Why Hopkins Vs. Eastman will be great

By Ronan Keenan


Why Hopkins Vs. Eastman will be great

Despite what the odds-makers may say, Bernard Hopkins’ 20th defense of the middleweight title against Howard Eastman will not be easy. Having watched Eastman from the early stages of his career, I’m certain he will give Hopkins a demanding time on Saturday. However, the ‘Battersea Bomber’ is a mysterious enigma and has shown the potential but not the proof to overthrow the champion at 160lbs. Here’s why he will finally show the world his absolute world-class. And later on I’ll reveal why Eastman could be heading back east, having been exposed by the real man of the middleweights.

Why Howard Eastman can beat Bernard Hopkins:

Composure. It’s possibly the most important attribute in boxing. To have the poise needed to relax and keep cool when an opponent is reigning in the leather is vital when fighting at top level. Howard Eastman has this quality, and in abundance. One thing that Eastman will not do is stand and trade heavy punches with Hopkins. Instead, he’ll keep his cool when the opponent is going for broke, while all the time keeping an impermeable

If Hopkins tries too hard to get Eastman out of there, he’ll be playing right into the challenger’s hands. Eastman loves to fight at his own casual pace. He’ll gladly allow you to tee off and him, while he calmly waits for you to draw breath, then 1..2..3..4. A jab..right hand..left hook..right uppercut combination is landed with textbook technique and precise accuracy.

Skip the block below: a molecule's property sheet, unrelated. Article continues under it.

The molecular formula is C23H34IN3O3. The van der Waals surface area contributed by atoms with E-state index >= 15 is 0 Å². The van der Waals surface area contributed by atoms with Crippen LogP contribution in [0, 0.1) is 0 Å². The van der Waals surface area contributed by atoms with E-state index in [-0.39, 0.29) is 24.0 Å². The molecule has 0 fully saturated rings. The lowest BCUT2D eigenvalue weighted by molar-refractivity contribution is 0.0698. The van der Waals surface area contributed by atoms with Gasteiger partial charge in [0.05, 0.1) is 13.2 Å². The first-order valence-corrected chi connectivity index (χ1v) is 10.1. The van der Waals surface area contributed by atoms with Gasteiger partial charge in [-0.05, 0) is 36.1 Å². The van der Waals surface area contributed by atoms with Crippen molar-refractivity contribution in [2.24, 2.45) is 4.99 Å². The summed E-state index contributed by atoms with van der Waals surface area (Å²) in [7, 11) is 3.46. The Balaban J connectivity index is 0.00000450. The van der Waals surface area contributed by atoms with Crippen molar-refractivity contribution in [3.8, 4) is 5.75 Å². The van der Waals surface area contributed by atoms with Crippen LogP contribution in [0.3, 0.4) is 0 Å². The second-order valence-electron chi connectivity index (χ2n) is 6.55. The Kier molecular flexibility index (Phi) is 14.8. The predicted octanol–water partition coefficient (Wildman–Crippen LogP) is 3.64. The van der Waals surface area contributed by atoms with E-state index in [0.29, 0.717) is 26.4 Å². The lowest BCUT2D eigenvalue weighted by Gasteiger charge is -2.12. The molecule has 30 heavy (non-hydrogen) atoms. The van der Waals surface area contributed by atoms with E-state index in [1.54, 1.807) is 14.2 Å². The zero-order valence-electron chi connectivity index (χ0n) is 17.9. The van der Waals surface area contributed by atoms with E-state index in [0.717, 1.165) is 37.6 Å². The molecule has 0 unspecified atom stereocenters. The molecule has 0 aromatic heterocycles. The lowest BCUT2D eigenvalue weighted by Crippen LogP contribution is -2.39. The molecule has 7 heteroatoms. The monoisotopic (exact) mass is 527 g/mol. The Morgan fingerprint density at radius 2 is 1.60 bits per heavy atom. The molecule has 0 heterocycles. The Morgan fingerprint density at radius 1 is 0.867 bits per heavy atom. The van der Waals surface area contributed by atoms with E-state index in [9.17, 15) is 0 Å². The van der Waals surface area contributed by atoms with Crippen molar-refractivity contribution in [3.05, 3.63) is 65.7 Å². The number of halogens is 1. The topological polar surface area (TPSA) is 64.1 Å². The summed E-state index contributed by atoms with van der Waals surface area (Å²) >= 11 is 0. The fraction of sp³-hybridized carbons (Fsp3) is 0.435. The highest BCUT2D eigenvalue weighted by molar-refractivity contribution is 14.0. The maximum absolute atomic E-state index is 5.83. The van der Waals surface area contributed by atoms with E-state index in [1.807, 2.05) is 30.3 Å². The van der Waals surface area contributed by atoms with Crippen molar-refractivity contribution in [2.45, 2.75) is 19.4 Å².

Eastman rarely wastes a punch. Every move he does in the ring is executed with quality. He never makes silly mistakes and is seldom ruffled. That’s why I think he has an excellent chance of upsetting the undisputed champ. One thing for sure is that he will not play into Hopkins’ hands. The American will really have to be on the top of his game on Saturday if he is to keep his title. Unlike Oscar De La Hoya and William Joppy, Eastman will remain composed and will take his time to figure Hopkins out. We won’t see the challenger trying to force Hopkins onto the back foot and he certainly won’t try and mix it on the inside.

Instead, we will see Eastman keep the fight on the outside, snap out his jab, cover up, and then launch a three or four punch combination. As was evidenced in his fight against Joppy, the ‘Battersea Bomber’ is extremely economical with his punches and is hard to catch repeatedly. In that fight in November 2001, Eastman was considered unlucky by many not to have been
awarded the decision.

The Briton just looked so cool in that fight, that maybe the judges thought he was fazed by the American. That wasn’t true, however, because in all of his fights, Howard loves to take a look at what his opponent has to offer, then he snaps out his own combination, before going back into his shell and repeating the process over. Eastman’s relaxed posture and complete composure paid dividends, as by the championship rounds he had plenty of bounce and energy in his legs, while Joppy seemed to be running out of gas from the halfway point of the contest. Eastman’s extra vitality was palpable in the final round when he moved up a gear and floored Joppy with a beautiful